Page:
Claude Viallat

Claude Viallat

Nîmes, 1936

Born in 1936 in Nimes, where he still lives and works today, Claude Viallat was the prime mover of what is considered to be the last great movement among the artistic avant-gardes of France: Supports/Surfaces (1969-1972). Despite its brief period of ascendency, its impact on art history was very significant since it called into question the pictorial conventions, starting with the support media for paintings, such as frames and canvases, trying to smash the established order and start again.

Claude Viallat’s artistic practice was radical, and he questioned the fundamentals of art, painting and its ecosystem. He worked manipulating fabrics without frames and replaced canvases with everyday fabrics, such as bedsheets, roller blinds, and the fabrics of umbrellas and tents. He went as far as working with both sides of his surfaces, with painting, impregnation and folding processes.

In addition, the artist defends "painting for painting's sake" without the need for a theme or the pretext of artistic representations. In his case, he developed a new formal language, taking as a recurring motif the same rectangular shape with rounded corners for more than fifty years, which determined the composition of his works.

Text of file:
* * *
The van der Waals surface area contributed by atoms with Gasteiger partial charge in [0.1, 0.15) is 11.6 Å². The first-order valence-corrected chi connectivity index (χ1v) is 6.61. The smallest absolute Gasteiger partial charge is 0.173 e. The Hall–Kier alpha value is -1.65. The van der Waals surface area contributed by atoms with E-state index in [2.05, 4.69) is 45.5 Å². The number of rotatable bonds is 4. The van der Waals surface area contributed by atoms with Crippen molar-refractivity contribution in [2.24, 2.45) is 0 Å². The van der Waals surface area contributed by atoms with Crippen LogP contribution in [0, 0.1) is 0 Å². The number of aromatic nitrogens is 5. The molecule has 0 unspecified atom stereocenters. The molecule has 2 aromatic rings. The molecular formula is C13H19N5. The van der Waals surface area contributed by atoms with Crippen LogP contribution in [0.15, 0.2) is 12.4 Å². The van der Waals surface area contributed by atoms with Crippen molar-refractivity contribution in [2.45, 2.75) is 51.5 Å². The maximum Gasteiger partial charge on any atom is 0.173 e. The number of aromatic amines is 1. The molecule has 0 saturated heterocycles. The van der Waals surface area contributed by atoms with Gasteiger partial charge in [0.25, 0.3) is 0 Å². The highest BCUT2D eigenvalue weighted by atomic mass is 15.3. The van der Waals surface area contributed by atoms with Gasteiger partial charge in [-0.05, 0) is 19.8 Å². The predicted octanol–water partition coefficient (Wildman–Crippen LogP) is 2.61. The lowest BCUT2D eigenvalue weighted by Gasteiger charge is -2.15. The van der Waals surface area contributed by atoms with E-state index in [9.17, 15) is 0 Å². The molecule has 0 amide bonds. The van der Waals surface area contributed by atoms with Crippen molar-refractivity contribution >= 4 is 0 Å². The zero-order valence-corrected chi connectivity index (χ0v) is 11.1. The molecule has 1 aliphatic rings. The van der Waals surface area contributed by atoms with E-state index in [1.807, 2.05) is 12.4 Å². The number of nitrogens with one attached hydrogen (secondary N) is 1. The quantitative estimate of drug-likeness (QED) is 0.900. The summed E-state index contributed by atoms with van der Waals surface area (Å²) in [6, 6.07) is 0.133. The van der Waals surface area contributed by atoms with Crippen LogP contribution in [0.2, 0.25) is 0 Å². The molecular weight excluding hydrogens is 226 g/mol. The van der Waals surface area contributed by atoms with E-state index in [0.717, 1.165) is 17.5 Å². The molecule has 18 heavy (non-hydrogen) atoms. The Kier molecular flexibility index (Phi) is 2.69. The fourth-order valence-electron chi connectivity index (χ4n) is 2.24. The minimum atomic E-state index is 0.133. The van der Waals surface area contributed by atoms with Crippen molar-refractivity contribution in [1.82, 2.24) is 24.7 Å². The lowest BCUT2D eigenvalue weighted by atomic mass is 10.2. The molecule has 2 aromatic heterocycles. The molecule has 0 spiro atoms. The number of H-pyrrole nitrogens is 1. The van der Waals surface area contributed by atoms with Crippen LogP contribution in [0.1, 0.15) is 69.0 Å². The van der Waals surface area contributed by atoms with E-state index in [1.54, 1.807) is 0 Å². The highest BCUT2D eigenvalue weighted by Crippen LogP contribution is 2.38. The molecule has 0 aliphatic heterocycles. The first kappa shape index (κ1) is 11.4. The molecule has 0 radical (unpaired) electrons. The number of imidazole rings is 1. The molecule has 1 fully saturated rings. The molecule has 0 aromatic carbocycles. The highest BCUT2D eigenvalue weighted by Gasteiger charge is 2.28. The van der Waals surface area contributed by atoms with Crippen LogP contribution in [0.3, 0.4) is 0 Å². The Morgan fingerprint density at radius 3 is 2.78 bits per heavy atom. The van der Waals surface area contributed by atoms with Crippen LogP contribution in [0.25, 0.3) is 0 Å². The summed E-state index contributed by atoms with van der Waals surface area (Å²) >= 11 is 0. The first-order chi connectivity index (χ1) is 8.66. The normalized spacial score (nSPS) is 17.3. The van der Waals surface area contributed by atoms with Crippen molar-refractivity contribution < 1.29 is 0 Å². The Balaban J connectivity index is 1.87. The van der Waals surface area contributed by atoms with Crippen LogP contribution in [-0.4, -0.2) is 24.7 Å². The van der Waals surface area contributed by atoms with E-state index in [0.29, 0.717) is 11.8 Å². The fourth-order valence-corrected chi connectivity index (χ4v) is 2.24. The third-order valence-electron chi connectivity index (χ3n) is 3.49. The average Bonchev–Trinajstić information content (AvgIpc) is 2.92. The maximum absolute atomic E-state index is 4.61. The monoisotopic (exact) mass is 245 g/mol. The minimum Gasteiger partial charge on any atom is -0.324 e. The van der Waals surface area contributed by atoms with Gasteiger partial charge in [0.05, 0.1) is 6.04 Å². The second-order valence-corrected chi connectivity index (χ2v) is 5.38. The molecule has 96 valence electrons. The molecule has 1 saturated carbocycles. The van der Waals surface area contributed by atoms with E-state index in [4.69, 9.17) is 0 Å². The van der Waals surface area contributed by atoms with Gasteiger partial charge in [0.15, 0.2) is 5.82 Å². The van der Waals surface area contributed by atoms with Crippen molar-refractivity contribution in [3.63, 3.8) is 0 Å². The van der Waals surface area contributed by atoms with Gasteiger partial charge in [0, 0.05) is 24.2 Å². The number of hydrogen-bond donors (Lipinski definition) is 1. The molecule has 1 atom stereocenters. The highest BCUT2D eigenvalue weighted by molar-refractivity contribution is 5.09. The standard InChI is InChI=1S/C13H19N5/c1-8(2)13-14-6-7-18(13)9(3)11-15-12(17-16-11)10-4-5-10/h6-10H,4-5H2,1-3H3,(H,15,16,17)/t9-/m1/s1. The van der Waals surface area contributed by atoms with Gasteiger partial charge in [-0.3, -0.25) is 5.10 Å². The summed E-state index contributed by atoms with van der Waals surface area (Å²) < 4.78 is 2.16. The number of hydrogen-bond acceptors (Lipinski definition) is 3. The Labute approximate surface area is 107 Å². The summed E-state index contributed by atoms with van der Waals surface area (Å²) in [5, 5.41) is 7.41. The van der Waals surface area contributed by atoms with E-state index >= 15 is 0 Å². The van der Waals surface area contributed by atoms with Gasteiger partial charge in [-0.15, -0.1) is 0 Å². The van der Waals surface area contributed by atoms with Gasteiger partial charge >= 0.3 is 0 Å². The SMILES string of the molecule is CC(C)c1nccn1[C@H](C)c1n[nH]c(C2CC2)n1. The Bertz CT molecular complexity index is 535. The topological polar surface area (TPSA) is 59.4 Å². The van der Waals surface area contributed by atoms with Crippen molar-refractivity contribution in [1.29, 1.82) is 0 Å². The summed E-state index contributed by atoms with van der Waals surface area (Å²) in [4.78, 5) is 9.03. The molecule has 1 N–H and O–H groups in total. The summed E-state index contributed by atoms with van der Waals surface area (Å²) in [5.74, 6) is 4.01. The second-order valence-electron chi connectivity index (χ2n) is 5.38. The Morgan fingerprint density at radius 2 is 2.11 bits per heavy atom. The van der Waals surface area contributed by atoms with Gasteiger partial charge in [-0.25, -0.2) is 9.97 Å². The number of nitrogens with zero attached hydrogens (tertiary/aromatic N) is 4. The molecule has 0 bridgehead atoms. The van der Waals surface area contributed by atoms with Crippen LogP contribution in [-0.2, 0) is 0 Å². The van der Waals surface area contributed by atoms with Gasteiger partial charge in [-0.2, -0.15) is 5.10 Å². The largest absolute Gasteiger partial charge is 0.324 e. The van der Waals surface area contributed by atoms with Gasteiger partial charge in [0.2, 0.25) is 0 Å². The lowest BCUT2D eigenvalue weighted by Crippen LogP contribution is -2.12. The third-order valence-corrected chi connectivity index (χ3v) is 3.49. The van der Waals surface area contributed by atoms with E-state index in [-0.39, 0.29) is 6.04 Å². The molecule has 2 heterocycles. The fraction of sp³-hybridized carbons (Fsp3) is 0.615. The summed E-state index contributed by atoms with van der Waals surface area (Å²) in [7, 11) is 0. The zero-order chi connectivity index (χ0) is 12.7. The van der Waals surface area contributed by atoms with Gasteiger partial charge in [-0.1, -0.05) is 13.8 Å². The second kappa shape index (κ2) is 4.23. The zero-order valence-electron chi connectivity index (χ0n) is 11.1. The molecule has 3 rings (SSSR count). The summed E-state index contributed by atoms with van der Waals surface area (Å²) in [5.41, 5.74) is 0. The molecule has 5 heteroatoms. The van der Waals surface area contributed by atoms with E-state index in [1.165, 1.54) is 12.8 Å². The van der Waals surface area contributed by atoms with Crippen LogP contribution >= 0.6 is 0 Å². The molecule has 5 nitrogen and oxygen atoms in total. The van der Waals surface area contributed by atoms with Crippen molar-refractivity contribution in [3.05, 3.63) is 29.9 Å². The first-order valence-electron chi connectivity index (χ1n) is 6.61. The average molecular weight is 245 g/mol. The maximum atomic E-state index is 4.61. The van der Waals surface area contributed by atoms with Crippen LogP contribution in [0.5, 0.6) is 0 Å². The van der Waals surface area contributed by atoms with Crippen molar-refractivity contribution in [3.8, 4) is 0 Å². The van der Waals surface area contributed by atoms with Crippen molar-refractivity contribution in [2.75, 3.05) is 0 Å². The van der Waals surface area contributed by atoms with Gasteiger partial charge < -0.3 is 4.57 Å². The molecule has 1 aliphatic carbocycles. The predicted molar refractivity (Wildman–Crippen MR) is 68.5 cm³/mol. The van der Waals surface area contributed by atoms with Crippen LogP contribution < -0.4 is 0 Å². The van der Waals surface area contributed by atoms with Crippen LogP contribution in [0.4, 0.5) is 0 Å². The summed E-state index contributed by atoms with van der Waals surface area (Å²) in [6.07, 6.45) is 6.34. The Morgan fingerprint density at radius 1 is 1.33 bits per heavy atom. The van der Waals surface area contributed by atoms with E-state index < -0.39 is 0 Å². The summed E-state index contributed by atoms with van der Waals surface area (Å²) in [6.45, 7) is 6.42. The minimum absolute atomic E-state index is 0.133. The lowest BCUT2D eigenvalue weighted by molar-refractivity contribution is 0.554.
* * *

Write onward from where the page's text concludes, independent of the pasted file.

The repetition and apparent simplicity present in all of his works belie the complexity of their subtle changes in size, formats, and contrasts. He himself describes painting as "a tremor, an inner uncertainty, a commitment to change, to infringe, to subvert knowledge and consciousness".

Viallat is represented in leading international institutions and collections. His work has been the subject of individual exhibitions, and among the most notable have been his retrospective at the Center National d'Art et de Culture Georges Pompidou (National Museum of Modern Art in Paris) in 1982 and his participation in the Venice Biennale in 1988, as well as of other more recent ones such as the Fabre Museum in Montpellier, the Ludwig Museum in Koblenz, Germany and the MuBe Museum in Brazil.

Exhibitions and fairs

"A canvas in itself is nothing, what’s important is the process."


Claude Viallat